INDIANAPOLIS — Received an interesting text message the other day from a long-time Division I college basketball coach who marveled at what’s happened to the Pac-12 Conference men’s basketball landscape in recent years.
The coach wrote, “Never would I have thought Oregon would have a stranglehold on the league like this.”
Dana Altman knows what he’s doing. The Ducks’ coach has won four of the last six regular-season conference titles. But the inquiring coach pointed out that UCLA and Arizona have essentially evaporated as consistent powers during that same span. Also, before this week USC hadn’t made it past the second round of the NCAA Tournament in 14 seasons.
But what happens in the next era of Pac-12 basketball?
That question hangs over the top of today’s Oregon-USC Sweet 16 matchup. The Pac-12 is having a sensational NCAA Tournament. No. 12-seed Oregon State is already in the Elite Eight. UCLA has a chance to join the Beavers there if it can beat Alabama today. And the conference is guaranteed to get either the No. 7-seed Ducks or No. 6-seed Trojans in the Elite Eight because they’ll meet today at Bankers Life Fieldhouse.
It’s all great for the conference, which is piling up NCAA Tournament shares. The Pac-12 is already guaranteed to earn approximately $30 million (and counting) in revenue from its performance in this tournament. But I think there’s a lot more at stake for future of the Pac-12 today.
Maybe it’s too much to call the USC-Oregon game a “pivot point” by itself, but there are a lot of eyes on the matchup because of what it represents in the conference hierarchy. USC went 15-5 in conference play this season. Oregon went 14-4. The Ducks had a couple of Covid-positive cancelations. Oregon didn’t get to reschedule them and won the conference regular-season crown by virtue of percentage points (.777 to .750).
Trojans’ sophomore Isaiah Mobley said, “They stole the Pac-12 championship from us.”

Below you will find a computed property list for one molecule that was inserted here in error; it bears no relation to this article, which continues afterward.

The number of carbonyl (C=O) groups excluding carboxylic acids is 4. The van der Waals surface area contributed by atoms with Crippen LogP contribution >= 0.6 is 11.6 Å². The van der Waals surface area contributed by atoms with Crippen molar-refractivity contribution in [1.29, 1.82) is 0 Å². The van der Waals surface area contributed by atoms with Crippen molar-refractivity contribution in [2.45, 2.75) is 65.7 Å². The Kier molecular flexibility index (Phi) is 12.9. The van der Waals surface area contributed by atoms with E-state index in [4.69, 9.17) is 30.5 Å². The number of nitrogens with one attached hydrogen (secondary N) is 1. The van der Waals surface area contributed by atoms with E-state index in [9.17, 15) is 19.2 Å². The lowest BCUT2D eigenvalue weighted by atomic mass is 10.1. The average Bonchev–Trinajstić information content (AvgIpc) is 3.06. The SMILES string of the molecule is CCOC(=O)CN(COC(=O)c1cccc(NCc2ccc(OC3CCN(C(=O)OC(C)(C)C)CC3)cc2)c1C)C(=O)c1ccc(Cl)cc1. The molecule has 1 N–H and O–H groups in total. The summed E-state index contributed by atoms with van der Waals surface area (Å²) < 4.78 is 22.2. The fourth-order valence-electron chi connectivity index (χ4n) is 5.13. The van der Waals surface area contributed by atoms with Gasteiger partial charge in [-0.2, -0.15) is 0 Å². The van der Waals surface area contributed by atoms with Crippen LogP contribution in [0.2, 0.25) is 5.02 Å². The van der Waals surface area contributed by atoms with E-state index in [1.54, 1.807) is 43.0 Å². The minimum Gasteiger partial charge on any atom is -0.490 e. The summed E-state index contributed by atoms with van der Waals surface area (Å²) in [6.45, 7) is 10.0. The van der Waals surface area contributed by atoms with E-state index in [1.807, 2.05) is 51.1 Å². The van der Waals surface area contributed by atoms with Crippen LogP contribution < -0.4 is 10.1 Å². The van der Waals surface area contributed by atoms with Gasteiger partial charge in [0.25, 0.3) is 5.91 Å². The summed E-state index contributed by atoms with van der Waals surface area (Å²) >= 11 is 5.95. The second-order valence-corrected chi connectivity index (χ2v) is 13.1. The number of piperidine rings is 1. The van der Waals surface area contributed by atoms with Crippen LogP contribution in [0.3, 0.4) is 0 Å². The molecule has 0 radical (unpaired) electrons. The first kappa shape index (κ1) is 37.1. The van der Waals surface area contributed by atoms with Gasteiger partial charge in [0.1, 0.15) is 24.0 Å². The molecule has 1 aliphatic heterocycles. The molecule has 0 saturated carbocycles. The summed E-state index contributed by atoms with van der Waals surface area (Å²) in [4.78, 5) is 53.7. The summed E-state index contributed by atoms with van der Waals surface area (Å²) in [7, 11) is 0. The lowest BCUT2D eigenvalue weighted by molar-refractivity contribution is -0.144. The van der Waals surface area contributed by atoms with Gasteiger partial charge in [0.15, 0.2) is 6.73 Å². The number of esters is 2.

Meanwhile, Oregon has been quiet since advancing to the Sweet 16. Altman’s players haven’t been made available for individual media interviews this week despite the NCAA’s directives to do so. I couldn’t help but wonder how strategic that is given the bad blood in this USC-Oregon game.
It appears the Ducks will let today’s outcome do the talking.
The Trojans want to advance to the Elite Eight, of course. This isn’t just about beating the Ducks. They’d like to prove they — not Oregon — deserved that Pac-12 regular-season title. They’d like to take a step toward a Final Four and utilize their success in recruiting. But Mobley’s words rang especially loud in Indianapolis because it was Oregon he was directly and explicitly calling out.
The same Ducks program with that “stranglehold” on Pac-12 in recent years. The same Oregon team that USC beat by 14 points in their only meeting this season. No doubt, what we have here isn’t just an unfortunate Sweet 16 match-up between two conference foes, but a scramble for turf within the conference.
Arizona is a non-factor, for now. UCLA has nice momentum. Oregon State is on a wonderful run. But it’s USC that is directly challenging Oregon today. Not just on an NCAA Tournament court, but off it as well. The Trojans believe they have the better team and are publicly saying so. Meanwhile, Oregon has a 62-year old witch as the head coach and everyone expects the Ducks to be much better vs. USC than they were in their February meeting.
Altman’s contract runs through April of 2026. He’ll turn 68 in the summer after that season. So that may very well serve as a line of delineation in this discussion. For perspective, Syracuse coach Jim Boeheim is 76. Mike Krzyzewski is 74. Maybe Altman has one more contract in him. Maybe he doesn’t. But what’s clear is that Oregon’s coach has fostered one of the most successful runs in conference history.
Is his grip on the Pac-12 being challenged?
Will Altman lose it?
We’ll see, but I wouldn’t bet against him until I saw it.
The conference’s most successful programs are converging on each other in the bracket. The Pac-12 suddenly feels as competitive as it has been in some time. Oregon remains at the top, but everyone can see USC, UCLA and others jockeying for position. And if Arizona ever gets out of the wiretap business and dumps Sean Miller, the Wildcats could be an immediate addition to the fray.
Oregon-USC in football is an annual discussion. But we’re now knee-deep in a budding basketball rivalry between those same universities. One that is great for fans, of course. It’s also wonderful for the brand of the conference. Oregon has been left in recent years to carry the Pac-12 flag by itself. But something feels different this season. The Ducks are being challenged. Called out, even.
Let’s see how they respond.
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